sonality."
Renovations on the resi-
dence hall began last summer.
PANEL
From Page 1
place, its peoples and its challenges
- and these three visitors are the
verybest.guides we have."
While thespeakers disagreed on
some specifics, all three were cer-
tain that the United States failed in
its effort in Afghanistan under the
Bush administration. They all said
they are hopeful for the opportu-
nities of the future.
"We have to start acknowledg-
ing that what has been done since
2001 is a disaster," Monsutti said.
"First we have to agree on that."
Accordingto Shahrani, the Unit-
ed States went wrong by trying to
impose governance on the people
of Afghanistan. To move forward,
he said the strategy should allow
the people in the country to elect
their own local government in line
with their cultural values, even if
it means giving the Taliban limited
government power.
"We have to accept the principle
of community self-governance
based on community values,"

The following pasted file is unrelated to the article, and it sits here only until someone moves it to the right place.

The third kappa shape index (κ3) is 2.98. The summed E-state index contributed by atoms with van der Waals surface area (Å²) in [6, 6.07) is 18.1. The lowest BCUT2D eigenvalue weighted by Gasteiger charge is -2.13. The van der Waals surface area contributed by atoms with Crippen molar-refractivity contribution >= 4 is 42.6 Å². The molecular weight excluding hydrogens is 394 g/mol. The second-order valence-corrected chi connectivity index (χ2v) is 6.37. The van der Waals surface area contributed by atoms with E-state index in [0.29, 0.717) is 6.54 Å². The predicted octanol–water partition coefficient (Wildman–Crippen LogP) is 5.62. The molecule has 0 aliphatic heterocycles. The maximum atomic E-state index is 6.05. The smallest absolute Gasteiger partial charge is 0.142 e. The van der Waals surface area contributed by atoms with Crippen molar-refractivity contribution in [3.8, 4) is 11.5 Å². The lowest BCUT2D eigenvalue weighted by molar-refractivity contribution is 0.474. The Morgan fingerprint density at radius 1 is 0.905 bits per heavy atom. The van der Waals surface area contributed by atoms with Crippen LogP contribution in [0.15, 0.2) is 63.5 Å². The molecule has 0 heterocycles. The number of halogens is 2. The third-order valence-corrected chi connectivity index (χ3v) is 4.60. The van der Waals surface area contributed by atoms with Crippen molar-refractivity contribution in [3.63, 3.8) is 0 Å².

ing 21.4 points per game in his last
five games, scored just 10p pints.
Fifth-year senior C.J. Lee, five
inches shorter than Kelly, tightly
defended the Iowa guard when
Michigan used its man-to-moao
defense.
Just two players finished in dou-
ble figures for the Hawkeyes, who
looked nothing like the team that
beat the Wolverines 70-60 in over-
time Feb. 22 in Iowa City.
Michigan led by 21 at the half,
tying its largest halftime lead of
the season. The Wolverines' other
21-point halftime lead came against
Florida Gulf Coast on Dec 22, an
eventual 76-59 Michigan win.
The Wolverines will face No. 2
seed Illinois (11-7, 23-8) Friday at
6:30 p.m. in the second round of
the conference tournament. Mich-
igan split its season series with
the Fighting Illini, but the teams
haven't played each other since
Jan.14.
Sims hopes to carry the same
swagger he had yesterday into
today's contest. And he thinks
Illinois should be a little scared to